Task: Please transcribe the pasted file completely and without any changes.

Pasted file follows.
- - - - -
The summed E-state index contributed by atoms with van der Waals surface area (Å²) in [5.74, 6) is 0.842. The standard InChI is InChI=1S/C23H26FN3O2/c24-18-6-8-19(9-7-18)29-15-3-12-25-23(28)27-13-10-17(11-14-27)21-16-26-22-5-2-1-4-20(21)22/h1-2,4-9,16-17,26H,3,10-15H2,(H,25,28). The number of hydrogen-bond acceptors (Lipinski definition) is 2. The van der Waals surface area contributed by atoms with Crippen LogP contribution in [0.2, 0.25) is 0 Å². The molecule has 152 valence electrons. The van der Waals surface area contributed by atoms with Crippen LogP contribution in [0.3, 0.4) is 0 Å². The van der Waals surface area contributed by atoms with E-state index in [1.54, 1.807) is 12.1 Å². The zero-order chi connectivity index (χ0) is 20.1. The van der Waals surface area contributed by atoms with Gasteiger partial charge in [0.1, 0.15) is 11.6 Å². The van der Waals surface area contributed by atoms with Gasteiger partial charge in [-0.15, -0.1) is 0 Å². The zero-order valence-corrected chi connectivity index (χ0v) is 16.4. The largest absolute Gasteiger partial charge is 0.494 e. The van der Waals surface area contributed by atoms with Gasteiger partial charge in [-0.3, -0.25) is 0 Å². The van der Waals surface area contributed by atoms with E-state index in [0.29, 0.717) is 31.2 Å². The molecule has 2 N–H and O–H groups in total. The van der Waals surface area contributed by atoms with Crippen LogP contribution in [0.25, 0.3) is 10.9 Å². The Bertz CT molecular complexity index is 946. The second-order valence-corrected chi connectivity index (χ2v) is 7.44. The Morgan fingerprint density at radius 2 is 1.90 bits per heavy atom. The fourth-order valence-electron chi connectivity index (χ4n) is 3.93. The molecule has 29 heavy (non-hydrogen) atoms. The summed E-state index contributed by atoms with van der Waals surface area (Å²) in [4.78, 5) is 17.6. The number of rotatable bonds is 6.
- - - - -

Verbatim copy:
The summed E-state index contributed by atoms with van der Waals surface area (Å²) in [5.74, 6) is 0.842. The standard InChI is InChI=1S/C23H26FN3O2/c24-18-6-8-19(9-7-18)29-15-3-12-25-23(28)27-13-10-17(11-14-27)21-16-26-22-5-2-1-4-20(21)22/h1-2,4-9,16-17,26H,3,10-15H2,(H,25,28). The number of hydrogen-bond acceptors (Lipinski definition) is 2. The van der Waals surface area contributed by atoms with Crippen LogP contribution in [0.2, 0.25) is 0 Å². The molecule has 152 valence electrons. The van der Waals surface area contributed by atoms with Crippen LogP contribution in [0.3, 0.4) is 0 Å². The van der Waals surface area contributed by atoms with E-state index in [1.54, 1.807) is 12.1 Å². The zero-order chi connectivity index (χ0) is 20.1. The van der Waals surface area contributed by atoms with Gasteiger partial charge in [0.1, 0.15) is 11.6 Å². The van der Waals surface area contributed by atoms with Gasteiger partial charge in [-0.15, -0.1) is 0 Å². The zero-order valence-corrected chi connectivity index (χ0v) is 16.4. The largest absolute Gasteiger partial charge is 0.494 e. The van der Waals surface area contributed by atoms with Gasteiger partial charge in [-0.3, -0.25) is 0 Å². The van der Waals surface area contributed by atoms with E-state index in [0.29, 0.717) is 31.2 Å². The molecule has 2 N–H and O–H groups in total. The van der Waals surface area contributed by atoms with Crippen LogP contribution in [0.25, 0.3) is 10.9 Å². The Bertz CT molecular complexity index is 946. The second-order valence-corrected chi connectivity index (χ2v) is 7.44. The Morgan fingerprint density at radius 2 is 1.90 bits per heavy atom. The fourth-order valence-electron chi connectivity index (χ4n) is 3.93. The molecule has 29 heavy (non-hydrogen) atoms. The summed E-state index contributed by atoms with van der Waals surface area (Å²) in [4.78, 5) is 17.6. The number of rotatable bonds is 6.